Deep State Wins as Russian Sanctions Become Law
Trump’ battle against the Deep State are not secret manouvres behond closed doors, they are open and public, with the mainstream media well behind the Deep Sate and Trump armed with his Twitter account in the opposing corner.
The chaos tainting US foreign policy cannot be overlooked. Some of it may come from the West Wing. Some may have to deal with Tillerson’s task of reforming the State Department to be less costly to the budget, which reportedly took a serious toll on the morale of career diplomats. And the continued failure to appoint people to a number of vacant positions in the State Department leadership apparently doesn’t help. There is a war in the USA between Trump’s core group and the Deep State and its agents.
President Donald Trump had no choice but to sign legislation that imposes new sanctions against Russia, Iran and North Korea and limits his ability to ease sanctions without approval from Congress. Both chambers of Congress had passed the bill with veto-proof majorities.
The administration will carry out the law, but has concerns about its impact and the constitutionality of some of its provisions, Bloomberg reported citing a signing statement Trump appended to the law.
According to the statement, Congress encroached on presidential authority and the sanctions will hurt US ability to work with allies, a win for the Deep State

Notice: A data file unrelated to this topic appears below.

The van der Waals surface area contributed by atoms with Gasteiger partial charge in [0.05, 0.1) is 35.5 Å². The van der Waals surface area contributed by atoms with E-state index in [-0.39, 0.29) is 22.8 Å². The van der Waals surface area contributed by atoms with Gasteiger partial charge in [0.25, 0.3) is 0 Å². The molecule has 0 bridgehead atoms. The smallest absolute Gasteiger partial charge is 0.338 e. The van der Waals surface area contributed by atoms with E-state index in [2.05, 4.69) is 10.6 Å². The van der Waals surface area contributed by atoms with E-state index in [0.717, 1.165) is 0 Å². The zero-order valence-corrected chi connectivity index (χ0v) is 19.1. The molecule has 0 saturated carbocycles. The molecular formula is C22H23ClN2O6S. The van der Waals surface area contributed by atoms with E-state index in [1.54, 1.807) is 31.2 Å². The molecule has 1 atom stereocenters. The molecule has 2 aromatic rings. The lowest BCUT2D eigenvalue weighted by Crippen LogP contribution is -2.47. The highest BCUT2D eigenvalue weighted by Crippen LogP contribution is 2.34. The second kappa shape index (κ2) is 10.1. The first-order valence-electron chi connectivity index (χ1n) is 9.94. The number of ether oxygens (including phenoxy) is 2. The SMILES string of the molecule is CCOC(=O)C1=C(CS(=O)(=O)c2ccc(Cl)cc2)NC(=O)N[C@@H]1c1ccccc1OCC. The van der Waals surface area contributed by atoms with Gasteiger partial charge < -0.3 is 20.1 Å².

Trump signed the bill on Wednesday morning, US media reported citing an unnamed White House official.
Trump had little option but to sign the bill, as the Senate approved it by a vote of 98-2 on July 27, and the House of Representatives voted 419 to 3 in favor the day prior.
The new sanctions cite Russia’s 2014 “annexation” of the Crimean peninsula and the alleged interference in the 2016 US presidential election, as well as Moscow’s military intervention in Syria.
While the US is describing Russia’s actions in Syria as aggression, Russian forces were officially invited by the internationally recognized Syrian government, while the US presence in that country falls outside international law.
The new sanctions have been criticized by several senior politicians in Europe, including the Austrian Chancellor Christian Kern and German Foreign Minister Sigmar Gabriel. Critics of the US government’s move argue the sanctions could affect European energy security and serve Washington’s economic interests – in line with Trump’s stated “America First” foreign policy.
“We deem it absolutely unacceptable when a bill demands that Europeans give up on Russian gas so that they could sell American instead, at a much higher price,” Gabriel said.
Russian energy giant Gazprom currently supplies a third of European gas demands, having delivered a record 179 billion cubic meters (bcm) of natural gas to Europe in 2016. Construction of additional delivery infrastructure would diversify the supply of Russian gas and make the delivery of fuel much cheaper than the costly US alternative of liquefied natural gas (LNG).
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